‘Urgent need’ to address health and environmental challenges
The Commission said the overarching goal of the new Chemicals Strategy was to boost innovation for “safe and sustainable chemicals” and increase protection of human health and the environment against hazardous chemicals.
“Chemicals Strategy fully recognises the fundamental role of chemicals for human wellbeing and for the green and digital transition of European economy and society. At the same time, it acknowledges the urgent need to address the health and environmental challenges caused by the most harmful chemicals. In this spirit, the Strategy sets out concrete actions to make chemicals safe and sustainable by design and to ensure that chemicals can deliver all their benefits without harming the planet and current and future generations,” the EC said.
As part of a series of initiatives under the Chemicals Strategy for Sustainability, the Commission said it would also initiate a phase-out of the “most harmful chemicals” from consumer products, including toys, childcare articles, cosmetics, detergents, food contact materials and textiles, unless proven essential for society; ensure minimal use of substances of concern; and address concerns related to cocktail effects of chemicals used in combination.
‘Instead of reacting, we want to prevent’
The EU has long regulated use of chemicals across all consumer product industries in what the EC said was recognised as a “sophisticated chemicals legislation” that had generated “the most advanced knowledge base on chemicals in the world”.
Under EU law, scientific bodies carried out risk and hazard assessments of chemicals. For the cosmetics and personal care category, use of chemicals was governed by the European Chemicals Agency (ECHA) and its REACH (Registration, Evaluation, Authorisation and Restriction of Chemicals) legislation. Overall product safety was governed by the European Cosmetics Regulation (EC 1223/2009).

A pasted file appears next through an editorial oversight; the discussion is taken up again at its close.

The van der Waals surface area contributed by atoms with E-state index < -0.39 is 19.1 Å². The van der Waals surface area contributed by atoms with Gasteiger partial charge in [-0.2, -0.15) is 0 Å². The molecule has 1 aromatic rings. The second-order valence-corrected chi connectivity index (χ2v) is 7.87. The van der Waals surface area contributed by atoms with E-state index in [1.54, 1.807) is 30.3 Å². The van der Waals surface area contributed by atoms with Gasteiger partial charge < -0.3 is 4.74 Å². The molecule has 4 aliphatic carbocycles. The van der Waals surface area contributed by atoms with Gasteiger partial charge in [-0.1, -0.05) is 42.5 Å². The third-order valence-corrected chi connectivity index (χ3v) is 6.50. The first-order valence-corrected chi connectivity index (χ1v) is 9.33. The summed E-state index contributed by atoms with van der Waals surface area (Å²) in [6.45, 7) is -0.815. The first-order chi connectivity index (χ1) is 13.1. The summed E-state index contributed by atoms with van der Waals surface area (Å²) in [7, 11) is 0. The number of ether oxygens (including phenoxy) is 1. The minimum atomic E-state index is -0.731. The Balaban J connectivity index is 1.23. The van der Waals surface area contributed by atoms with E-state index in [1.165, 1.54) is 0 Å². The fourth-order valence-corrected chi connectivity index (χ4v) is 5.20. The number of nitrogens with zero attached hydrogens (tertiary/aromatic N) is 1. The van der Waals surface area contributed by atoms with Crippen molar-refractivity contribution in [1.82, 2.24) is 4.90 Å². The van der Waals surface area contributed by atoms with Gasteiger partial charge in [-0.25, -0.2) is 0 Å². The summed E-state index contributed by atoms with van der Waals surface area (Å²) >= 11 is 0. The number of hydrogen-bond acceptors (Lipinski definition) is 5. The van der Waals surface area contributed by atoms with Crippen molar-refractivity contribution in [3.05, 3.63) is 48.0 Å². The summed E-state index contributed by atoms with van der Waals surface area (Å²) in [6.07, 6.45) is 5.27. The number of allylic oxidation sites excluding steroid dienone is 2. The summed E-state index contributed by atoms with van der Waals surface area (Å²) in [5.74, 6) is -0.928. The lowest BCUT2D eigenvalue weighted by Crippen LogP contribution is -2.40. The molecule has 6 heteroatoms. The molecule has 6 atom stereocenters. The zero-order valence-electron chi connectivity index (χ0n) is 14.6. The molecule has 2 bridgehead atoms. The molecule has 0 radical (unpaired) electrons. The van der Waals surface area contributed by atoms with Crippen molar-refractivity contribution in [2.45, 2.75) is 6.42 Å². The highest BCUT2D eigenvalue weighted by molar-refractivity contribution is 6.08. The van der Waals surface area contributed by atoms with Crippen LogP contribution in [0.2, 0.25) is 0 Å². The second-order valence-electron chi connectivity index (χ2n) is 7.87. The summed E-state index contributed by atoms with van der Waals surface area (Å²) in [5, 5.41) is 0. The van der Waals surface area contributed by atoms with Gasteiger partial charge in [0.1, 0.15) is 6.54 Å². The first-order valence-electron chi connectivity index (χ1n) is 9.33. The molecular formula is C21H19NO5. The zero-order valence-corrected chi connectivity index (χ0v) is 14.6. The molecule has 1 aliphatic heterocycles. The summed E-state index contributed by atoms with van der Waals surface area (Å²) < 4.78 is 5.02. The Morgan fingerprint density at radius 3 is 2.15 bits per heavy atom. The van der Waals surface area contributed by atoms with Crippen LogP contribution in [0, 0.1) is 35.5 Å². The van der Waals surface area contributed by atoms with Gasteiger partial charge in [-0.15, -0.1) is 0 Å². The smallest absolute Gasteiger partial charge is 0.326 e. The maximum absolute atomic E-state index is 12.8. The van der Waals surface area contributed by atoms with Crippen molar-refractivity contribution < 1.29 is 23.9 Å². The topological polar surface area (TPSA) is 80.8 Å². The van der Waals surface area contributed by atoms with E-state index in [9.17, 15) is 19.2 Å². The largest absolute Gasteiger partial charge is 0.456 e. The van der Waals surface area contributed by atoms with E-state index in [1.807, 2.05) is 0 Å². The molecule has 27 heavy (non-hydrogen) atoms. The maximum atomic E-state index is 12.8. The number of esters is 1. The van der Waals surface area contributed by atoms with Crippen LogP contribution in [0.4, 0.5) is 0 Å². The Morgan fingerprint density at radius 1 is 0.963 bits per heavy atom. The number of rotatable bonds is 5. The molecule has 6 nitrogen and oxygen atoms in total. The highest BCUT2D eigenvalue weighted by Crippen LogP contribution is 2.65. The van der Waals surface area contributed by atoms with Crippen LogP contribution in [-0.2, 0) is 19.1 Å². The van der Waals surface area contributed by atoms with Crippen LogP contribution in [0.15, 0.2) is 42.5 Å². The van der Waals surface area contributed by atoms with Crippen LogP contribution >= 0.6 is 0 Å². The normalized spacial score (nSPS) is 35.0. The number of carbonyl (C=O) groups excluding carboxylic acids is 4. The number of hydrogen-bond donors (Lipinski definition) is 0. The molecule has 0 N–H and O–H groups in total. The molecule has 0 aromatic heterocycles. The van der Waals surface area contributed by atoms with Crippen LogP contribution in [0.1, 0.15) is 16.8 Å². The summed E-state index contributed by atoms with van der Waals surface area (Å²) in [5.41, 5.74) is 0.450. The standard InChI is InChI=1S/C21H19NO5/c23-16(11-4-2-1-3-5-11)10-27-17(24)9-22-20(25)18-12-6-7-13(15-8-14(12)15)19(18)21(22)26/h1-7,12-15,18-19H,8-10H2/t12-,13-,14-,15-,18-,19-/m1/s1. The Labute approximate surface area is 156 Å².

But with global chemicals production expected to double by 2030, and Europe being the second biggest producer of chemicals in the world as of 2018, the Commission said policies needed to be “further strengthened”.
Frans Timmermans, executive vice president for the European Green Deal, said the first action would be a phase-out of the most harmful chemicals in consumer goods.
Addressing members of the press in a conference, Timmermans said: “In most cases, we now assess these chemicals one by one – and remove them when we find out they are unsafe. We will just flip this logic on its head. Instead of reacting, we want to prevent. As a rule, the use of the most harmful substances will be prohibited in consumer products.”
He said this applied to chemicals that could cause cancers or gene mutations; chemicals that affected the reproductive or hormonal system; and chemicals that slowly built up in the body.
“Chemicals are part and parcel of our daily life, and they play a crucial role in many of the innovations that help green our economy. But chemicals should also not hurt our health or the environment. Today, sadly too many chemicals still do,” he said.